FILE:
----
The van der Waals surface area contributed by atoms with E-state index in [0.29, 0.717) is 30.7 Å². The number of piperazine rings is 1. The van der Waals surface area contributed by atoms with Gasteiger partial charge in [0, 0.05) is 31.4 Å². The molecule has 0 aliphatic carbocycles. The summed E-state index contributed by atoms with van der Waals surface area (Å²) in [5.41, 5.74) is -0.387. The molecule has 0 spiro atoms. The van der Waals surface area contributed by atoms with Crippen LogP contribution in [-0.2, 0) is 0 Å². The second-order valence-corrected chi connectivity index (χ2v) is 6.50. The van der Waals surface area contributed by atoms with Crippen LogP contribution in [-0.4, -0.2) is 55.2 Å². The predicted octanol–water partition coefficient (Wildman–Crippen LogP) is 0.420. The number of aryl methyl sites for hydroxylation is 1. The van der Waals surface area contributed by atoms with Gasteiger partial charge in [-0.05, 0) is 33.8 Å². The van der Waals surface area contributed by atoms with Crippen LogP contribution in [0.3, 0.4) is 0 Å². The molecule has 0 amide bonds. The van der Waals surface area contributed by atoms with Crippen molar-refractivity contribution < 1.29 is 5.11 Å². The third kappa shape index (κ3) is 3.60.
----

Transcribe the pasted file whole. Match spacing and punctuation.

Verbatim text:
The van der Waals surface area contributed by atoms with E-state index in [0.29, 0.717) is 30.7 Å². The number of piperazine rings is 1. The van der Waals surface area contributed by atoms with Gasteiger partial charge in [0, 0.05) is 31.4 Å². The molecule has 0 aliphatic carbocycles. The summed E-state index contributed by atoms with van der Waals surface area (Å²) in [5.41, 5.74) is -0.387. The molecule has 0 spiro atoms. The van der Waals surface area contributed by atoms with Crippen LogP contribution in [-0.2, 0) is 0 Å². The second-order valence-corrected chi connectivity index (χ2v) is 6.50. The van der Waals surface area contributed by atoms with Crippen LogP contribution in [-0.4, -0.2) is 55.2 Å². The predicted octanol–water partition coefficient (Wildman–Crippen LogP) is 0.420. The number of aryl methyl sites for hydroxylation is 1. The van der Waals surface area contributed by atoms with Gasteiger partial charge in [-0.05, 0) is 33.8 Å². The van der Waals surface area contributed by atoms with Crippen LogP contribution in [0.3, 0.4) is 0 Å². The molecule has 0 amide bonds. The van der Waals surface area contributed by atoms with Crippen molar-refractivity contribution < 1.29 is 5.11 Å². The third kappa shape index (κ3) is 3.60.